Soldier On, Babies
The nurses are in the banquet hall by now. Together they navigate their way through tables and chairs in a wave of white gowns and red heels. Every few minutes, a chorus of giggles ripples through the wave. They are bronzed and rouged and glowing, and they glance over their shoulders with batting eyes.
The doctors follow en masse, toppling éclairs and petits fours as they stagger forward with stethoscopes draped around their sturdy necks. Dainty biscuits, baked meringues, macaroons, and puff pastries crumble and fall to the floor in their wake.
The nurses bait the doctors onward with swaying hips and tender sighs. Those little flirts. They could lead the doctors across the entire Dallas/Fort Worth metropolitan area if they wanted to. And they had! The doctors and the nurses forever wander through apartment complexes and strip malls like cats and mice.
This is the only way out:
Once a week, the nurses offer one of their own to the doctors. The chosen nurse slows, and a lucky doctor sweeps her off to the Southern Methodist chapel. The doctor lifts the veil just enough to kiss the nurse's glossed lips. They walk to their sedan in a shower of white rice and bubbles. Dragging tin cans behind them, they drive to their new house in Highland Park. They introduce themselves in the darkest bedroom, as is the custom. They make babies, then birth babies. The babies cry, and they say, "Soldier on, babies."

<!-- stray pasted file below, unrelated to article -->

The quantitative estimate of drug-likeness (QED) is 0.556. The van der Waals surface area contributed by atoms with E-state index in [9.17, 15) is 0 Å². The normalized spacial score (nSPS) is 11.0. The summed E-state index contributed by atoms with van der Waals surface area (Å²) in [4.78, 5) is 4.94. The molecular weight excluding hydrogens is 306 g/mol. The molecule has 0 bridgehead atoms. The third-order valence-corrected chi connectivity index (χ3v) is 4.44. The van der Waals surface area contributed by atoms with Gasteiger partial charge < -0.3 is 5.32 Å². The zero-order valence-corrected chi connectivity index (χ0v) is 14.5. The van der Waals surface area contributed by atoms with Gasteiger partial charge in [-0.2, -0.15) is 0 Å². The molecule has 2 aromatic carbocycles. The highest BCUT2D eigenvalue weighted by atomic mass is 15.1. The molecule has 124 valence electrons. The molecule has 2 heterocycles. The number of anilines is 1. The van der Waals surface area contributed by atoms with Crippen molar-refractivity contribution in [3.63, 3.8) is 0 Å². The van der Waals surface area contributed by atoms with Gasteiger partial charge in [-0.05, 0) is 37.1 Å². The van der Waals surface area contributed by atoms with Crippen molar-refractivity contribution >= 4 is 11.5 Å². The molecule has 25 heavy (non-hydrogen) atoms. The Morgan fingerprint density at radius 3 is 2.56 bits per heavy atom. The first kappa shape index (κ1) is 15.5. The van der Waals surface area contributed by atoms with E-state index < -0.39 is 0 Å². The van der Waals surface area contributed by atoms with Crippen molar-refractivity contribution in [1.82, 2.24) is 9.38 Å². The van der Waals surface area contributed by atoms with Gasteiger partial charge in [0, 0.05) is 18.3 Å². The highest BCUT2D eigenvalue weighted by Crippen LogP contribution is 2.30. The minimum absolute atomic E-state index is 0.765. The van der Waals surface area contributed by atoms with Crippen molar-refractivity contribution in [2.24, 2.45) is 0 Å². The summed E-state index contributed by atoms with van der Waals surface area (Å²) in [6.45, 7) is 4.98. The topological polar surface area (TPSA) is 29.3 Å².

Lost your balance at the edge of the pool?
Soldier on, babies.
Broke your face against the sliding glass door?
Soldier on, babies.
Hit your soft spot on the linoleum?
Soldier on, babies. Soldier on.
All the babies soldier on, wet, broken-faced and dented. Meanwhile, a new nurse and a new doctor join the procession. Like clockwork the nurses and the doctors soldier on.
The nurses have found their way to a parking garage, and still they walk. Look at them fumbling for their car-keys in the dim fluorescence. They look distressed and search every corner of their handbags. They pout, lips out. They've lost their keys! The doctors trip over themselves in excitement. The nurses will need a ride home! The doctors have Saabs!
Why are they still walking? Why don't they swoon, worried and desperate and alone?
This is a game they play for the doctors. The nurses stroll past the tolls and out of the parking garage smirking. On and on and on.
But wait! A nurse breaks free from the pack. Is this too a game? She ducks behind a dumpster.
As the rest carry on, the nurse lights out for the interstate. She looks back when she reaches the overpass. How could they not notice her escape? How could they be oblivious to the growing bulge under her smock? She has been using an emery board to file down the heels on her red pumps for months. She hoped to take the pressure off her bruised feet. Instead, she became the shortest head bobbing among the wave of nurses while her feet went on throbbing. For nine months the prospect of virgin birth loomed, and for nine months she never missed her cue. The morning sickness came but always passed, and when it was time to toss her hair, she sent tremors through the doctors like no nurse could.